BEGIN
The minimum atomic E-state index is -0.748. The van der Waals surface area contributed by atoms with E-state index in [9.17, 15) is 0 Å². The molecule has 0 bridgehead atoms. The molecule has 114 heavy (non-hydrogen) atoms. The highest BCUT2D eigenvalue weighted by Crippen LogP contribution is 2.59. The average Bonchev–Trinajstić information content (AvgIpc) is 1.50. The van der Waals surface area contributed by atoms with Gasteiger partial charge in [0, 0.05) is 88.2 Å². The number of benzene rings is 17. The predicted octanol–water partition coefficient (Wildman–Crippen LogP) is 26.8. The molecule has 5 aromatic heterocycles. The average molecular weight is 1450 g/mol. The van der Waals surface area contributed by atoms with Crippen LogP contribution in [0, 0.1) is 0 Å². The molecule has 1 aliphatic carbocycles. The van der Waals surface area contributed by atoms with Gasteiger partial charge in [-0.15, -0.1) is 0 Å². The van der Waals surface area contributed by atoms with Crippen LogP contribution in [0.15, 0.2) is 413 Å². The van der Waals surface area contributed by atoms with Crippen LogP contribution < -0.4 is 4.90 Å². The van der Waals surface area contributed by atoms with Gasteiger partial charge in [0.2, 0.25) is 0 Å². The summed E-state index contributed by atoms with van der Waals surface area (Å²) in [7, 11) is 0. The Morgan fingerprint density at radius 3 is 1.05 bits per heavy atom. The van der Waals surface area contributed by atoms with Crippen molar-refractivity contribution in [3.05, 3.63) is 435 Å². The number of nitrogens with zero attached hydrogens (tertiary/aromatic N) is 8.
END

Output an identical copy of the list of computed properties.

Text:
The minimum atomic E-state index is -0.748. The van der Waals surface area contributed by atoms with E-state index in [9.17, 15) is 0 Å². The molecule has 0 bridgehead atoms. The molecule has 114 heavy (non-hydrogen) atoms. The highest BCUT2D eigenvalue weighted by Crippen LogP contribution is 2.59. The average Bonchev–Trinajstić information content (AvgIpc) is 1.50. The van der Waals surface area contributed by atoms with Gasteiger partial charge in [0, 0.05) is 88.2 Å². The number of benzene rings is 17. The predicted octanol–water partition coefficient (Wildman–Crippen LogP) is 26.8. The molecule has 5 aromatic heterocycles. The average molecular weight is 1450 g/mol. The van der Waals surface area contributed by atoms with Crippen LogP contribution in [0, 0.1) is 0 Å². The molecule has 1 aliphatic carbocycles. The van der Waals surface area contributed by atoms with Gasteiger partial charge in [-0.15, -0.1) is 0 Å². The van der Waals surface area contributed by atoms with Crippen LogP contribution in [0.15, 0.2) is 413 Å². The van der Waals surface area contributed by atoms with Crippen LogP contribution < -0.4 is 4.90 Å². The van der Waals surface area contributed by atoms with Gasteiger partial charge in [0.2, 0.25) is 0 Å². The summed E-state index contributed by atoms with van der Waals surface area (Å²) in [7, 11) is 0. The Morgan fingerprint density at radius 3 is 1.05 bits per heavy atom. The van der Waals surface area contributed by atoms with Crippen molar-refractivity contribution in [3.05, 3.63) is 435 Å². The number of nitrogens with zero attached hydrogens (tertiary/aromatic N) is 8.